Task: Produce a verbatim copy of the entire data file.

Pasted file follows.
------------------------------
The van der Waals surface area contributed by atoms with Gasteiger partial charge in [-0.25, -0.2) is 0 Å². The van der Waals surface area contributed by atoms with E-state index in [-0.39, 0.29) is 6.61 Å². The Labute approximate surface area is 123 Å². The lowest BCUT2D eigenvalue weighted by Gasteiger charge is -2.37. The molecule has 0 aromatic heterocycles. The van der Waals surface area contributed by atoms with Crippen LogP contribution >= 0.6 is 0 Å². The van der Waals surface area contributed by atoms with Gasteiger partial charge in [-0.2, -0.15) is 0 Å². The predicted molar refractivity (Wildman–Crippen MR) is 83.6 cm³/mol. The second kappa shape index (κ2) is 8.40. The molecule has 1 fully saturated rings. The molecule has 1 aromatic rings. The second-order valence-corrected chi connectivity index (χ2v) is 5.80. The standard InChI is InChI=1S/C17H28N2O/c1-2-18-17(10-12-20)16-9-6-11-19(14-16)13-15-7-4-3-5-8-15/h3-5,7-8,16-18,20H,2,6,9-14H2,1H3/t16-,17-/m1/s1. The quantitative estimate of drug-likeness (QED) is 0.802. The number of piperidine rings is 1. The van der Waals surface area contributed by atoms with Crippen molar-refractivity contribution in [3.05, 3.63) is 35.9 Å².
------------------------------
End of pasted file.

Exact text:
The van der Waals surface area contributed by atoms with Gasteiger partial charge in [-0.25, -0.2) is 0 Å². The van der Waals surface area contributed by atoms with E-state index in [-0.39, 0.29) is 6.61 Å². The Labute approximate surface area is 123 Å². The lowest BCUT2D eigenvalue weighted by Gasteiger charge is -2.37. The molecule has 0 aromatic heterocycles. The van der Waals surface area contributed by atoms with Crippen LogP contribution >= 0.6 is 0 Å². The van der Waals surface area contributed by atoms with Gasteiger partial charge in [-0.2, -0.15) is 0 Å². The predicted molar refractivity (Wildman–Crippen MR) is 83.6 cm³/mol. The second kappa shape index (κ2) is 8.40. The molecule has 1 fully saturated rings. The molecule has 1 aromatic rings. The second-order valence-corrected chi connectivity index (χ2v) is 5.80. The standard InChI is InChI=1S/C17H28N2O/c1-2-18-17(10-12-20)16-9-6-11-19(14-16)13-15-7-4-3-5-8-15/h3-5,7-8,16-18,20H,2,6,9-14H2,1H3/t16-,17-/m1/s1. The quantitative estimate of drug-likeness (QED) is 0.802. The number of piperidine rings is 1. The van der Waals surface area contributed by atoms with Crippen molar-refractivity contribution in [3.05, 3.63) is 35.9 Å².